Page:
Edmonton’s structure is now “attention-grabbing to the remainder of the nation,” says the award-winning Toronto architect

A Toronto architect who led the design team for an award-winning pavilion in Borden Park says that Edmonton’s architecture outside of Alberta is starting to attract attention.

“I think the whole architectural culture in Edmonton is really … frankly, it’s gotten interesting to the rest of the country,” said Pat Hanson on Wednesday.

“In my opinion [Edmonton has] served as an example of how bourgeois architecture should be dealt with. “

Hanson, a founding partner of gh3 architecture firm, spoke in CBC Radio’s Edmonton AM about the Borden Park Pavilion, which won a Governor General’s Medal in Architecture this week.

She praised the Edmonton city’s procurement process and said Edmonton had served as an example for the rest of the country on how to deal with civic architectural projects.

In 2011 the city announced a design competition for five park pavilions. Hanson’s company won two of these contracts – one in Borden Park and another in Castle Downs Park.

The Borden Park Pavilion was one of 12 buildings honored with the Order of the Governor General on Monday.

No city building has won the honor since 1992, when Barry Johns Architects received a Merit Award for the Advanced Technology Center building in Edmonton Research Park.

The Royal Architectural Institute of Canada, which creates and jointly administers the awards with the Canada Council of the Arts, has previously awarded both medals and merit awards.

The pavilion reflects the surrounding park

The pavilion is a small communal building with washrooms and storage rooms. It had a construction budget of $ 2.1 million.

What makes it unusual is its round shape and sidewalk. From inside, visitors can enjoy a panoramic view of the park.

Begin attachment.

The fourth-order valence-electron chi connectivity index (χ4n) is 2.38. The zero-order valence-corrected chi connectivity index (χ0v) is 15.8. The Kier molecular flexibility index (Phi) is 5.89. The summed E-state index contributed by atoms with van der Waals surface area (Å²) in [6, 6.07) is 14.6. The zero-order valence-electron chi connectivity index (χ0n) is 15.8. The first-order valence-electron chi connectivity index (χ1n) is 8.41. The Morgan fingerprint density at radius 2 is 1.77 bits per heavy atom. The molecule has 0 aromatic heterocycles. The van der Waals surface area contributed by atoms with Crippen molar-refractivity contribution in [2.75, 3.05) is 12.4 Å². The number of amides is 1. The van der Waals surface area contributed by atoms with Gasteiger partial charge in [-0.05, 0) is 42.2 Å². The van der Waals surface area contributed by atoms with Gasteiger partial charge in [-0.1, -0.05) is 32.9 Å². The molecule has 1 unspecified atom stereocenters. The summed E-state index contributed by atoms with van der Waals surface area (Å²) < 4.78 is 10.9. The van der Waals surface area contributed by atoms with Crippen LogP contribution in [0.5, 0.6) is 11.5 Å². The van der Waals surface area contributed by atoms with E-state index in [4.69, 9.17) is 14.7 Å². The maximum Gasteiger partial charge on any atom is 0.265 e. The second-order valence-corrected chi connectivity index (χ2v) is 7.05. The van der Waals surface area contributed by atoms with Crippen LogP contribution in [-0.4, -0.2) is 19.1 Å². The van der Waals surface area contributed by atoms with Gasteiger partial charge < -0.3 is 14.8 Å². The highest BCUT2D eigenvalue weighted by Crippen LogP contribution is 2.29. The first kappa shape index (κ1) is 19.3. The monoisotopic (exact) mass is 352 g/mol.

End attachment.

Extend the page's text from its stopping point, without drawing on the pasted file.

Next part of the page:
From the outside, the triangular, floor-to-ceiling mirror glasses of the building reflect their surroundings.

From some angles, the building blends in so well with the landscape that it can hardly be seen. In the evening it lights up and resembles a mixture of a toy drum and a lantern.

The Borden Park Pavilion at dusk. (Royal Institute of Architecture of Canada)

The jury of the award called it a “refreshingly thought-out and carefully designed object of fascination within the otherwise neglected program of the park infrastructure”.

The Borden Park Pavilion fits into the trees in East Edmonton Park. (Royal Institute of Architecture of Canada)

Inspiration from the history of the park

Hanson said her team took inspiration from the park’s existing features – six paths converge in a circle that surrounds the pavilion area – and its history as an entertainment destination.

According to city records, East End City Park opened in 1906 and was renamed in 1914 after a visit from Prime Minister Robert Borden.

In its heyday, the park was a popular spot for swimming and picnicking in the summer. Over the years, it has been home to a zoo, an open-air concert theater, and amusement park attractions including a wooden roller coaster and carousel.

Hanson said the carousel inspired the team’s conceptual vision for the pavilion.

“We tried to develop an architecture that would involve the public,” she said.

It’s about angles 😂😂😂 #yeg #bordenpark #thin #angle #funny #Photographer #ExploreCanada #reisealberta #limming program # 😂😂😂 pic.twitter.com/IJfmwniGLz

– @ YEGHugo

Local business celebrates too

Acheson-based Jen-Col Construction Ltd. was the contractor for the pavilion and the staff celebrated the news of the award this week.

“We all made high fives and jumped around and got really excited,” said Cory Jodoin, president of Jen-Col.

Jodoin said he was proud of everyone in his company who helped build the building.

“It took a lot of people to design, plan, and build it to be what it is,” he said.

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